SSA Marine will continue to weigh all export containers at its Seattle terminal for safety requirements, but the Northwest Seaport Alliance’s largest terminal operator won’t provide the weight readings it captures to meet existing federal rules to exporters so they can meet the SOLAS rule taking effect July 1.
Some U.S. and international terminals in recent months announced they will weigh containers for exporters who are unable or unwilling to weigh them at their own facilities in order to generate the verified gross mass document. Some U.S. East Coast operating ports, such as Charleston and Savannah, are offering the service for free, although terminals in Baltimore and New Jersey will charge for it.
Stakeholders have urged the Federal Maritime Commission to come to a decision on whether or not to allow a discussion group that would look into the feasibility of using weight information generated to comply with existing workplace safety rules of the Occupational Safety and Health Administration to meet the VGM requirements. The Coast Guard has signaled that such an approach is acceptable in its eyes.
SSA, at its terminals on the West Coast, does not plan on weighing any containers separately, said Ed DeNike, SSA's chief operating officer. In order to do so, dockworkers would have to remove the containers from chassis, place them on the scale and then place them on a yard tractor for transport to the container stacks or vessels, he said.
The International Maritime Organization’s Safety of Life at Sea requirement that shippers weigh a container and present to the ocean carrier the VGM of the container before it is loaded onto a vessel has generated a flurry of different approaches by ports and terminals across the U.S., and indeed at ports around the world.
U.S. terminal operators for years have weighed export containers, and the terminals and shipping lines use the information in planning vessel stowage. They stow containers based on the varying weights of the boxes to ensure proper vessel balance during voyages. Terminals use large scales to weigh the truck, chassis and export container as a unit. The container weight for stowage purposes is achieved by subtracting the weight of the truck and chassis.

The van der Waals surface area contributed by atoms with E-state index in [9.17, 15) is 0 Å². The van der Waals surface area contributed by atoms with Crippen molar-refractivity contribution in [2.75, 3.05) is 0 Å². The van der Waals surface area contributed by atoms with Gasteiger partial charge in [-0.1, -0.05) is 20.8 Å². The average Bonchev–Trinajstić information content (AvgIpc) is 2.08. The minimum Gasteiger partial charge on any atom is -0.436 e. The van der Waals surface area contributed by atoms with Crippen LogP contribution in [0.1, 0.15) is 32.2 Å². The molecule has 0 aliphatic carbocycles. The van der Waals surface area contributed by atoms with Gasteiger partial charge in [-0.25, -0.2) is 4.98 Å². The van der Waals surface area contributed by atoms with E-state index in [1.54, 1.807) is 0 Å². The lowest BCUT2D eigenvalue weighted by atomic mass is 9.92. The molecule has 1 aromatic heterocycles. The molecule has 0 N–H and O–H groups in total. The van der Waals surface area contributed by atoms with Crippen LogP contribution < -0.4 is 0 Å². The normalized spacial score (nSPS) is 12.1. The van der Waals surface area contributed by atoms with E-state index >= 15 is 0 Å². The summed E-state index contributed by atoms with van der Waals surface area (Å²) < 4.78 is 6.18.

Most West Coast terminals have such high import and export volumes that pulling certain containers aside to weigh them separately would add to port congestion. DeNike noted recently, for example, that SSA’s Oakland International Container Terminal generates 5,000 to 6,000 truck moves each day. Any revenue that is gained from weighing containers to generate VGMs for SOLAS requirements would be more than offset by the congestion that could result, he said.
DeNike noted that the filing of VGM documents remains a matter between the shipper and the ocean carrier. The associations representing terminal operators in Los Angeles-Long Beach and Oakland have issued press releases stating that each member terminal will decide if it wants to offer special weighing services for SOLAS, although no West Coast terminal has announced any intention to do so.
The Northwest Seaport Alliance of Seattle and Tacoma has had casual conversations with the terminal operators, and their comments have been similar to those of SSA, said alliance spokeswoman Tara Mattina. “We continue to advocate for the most flexible solution,” she said.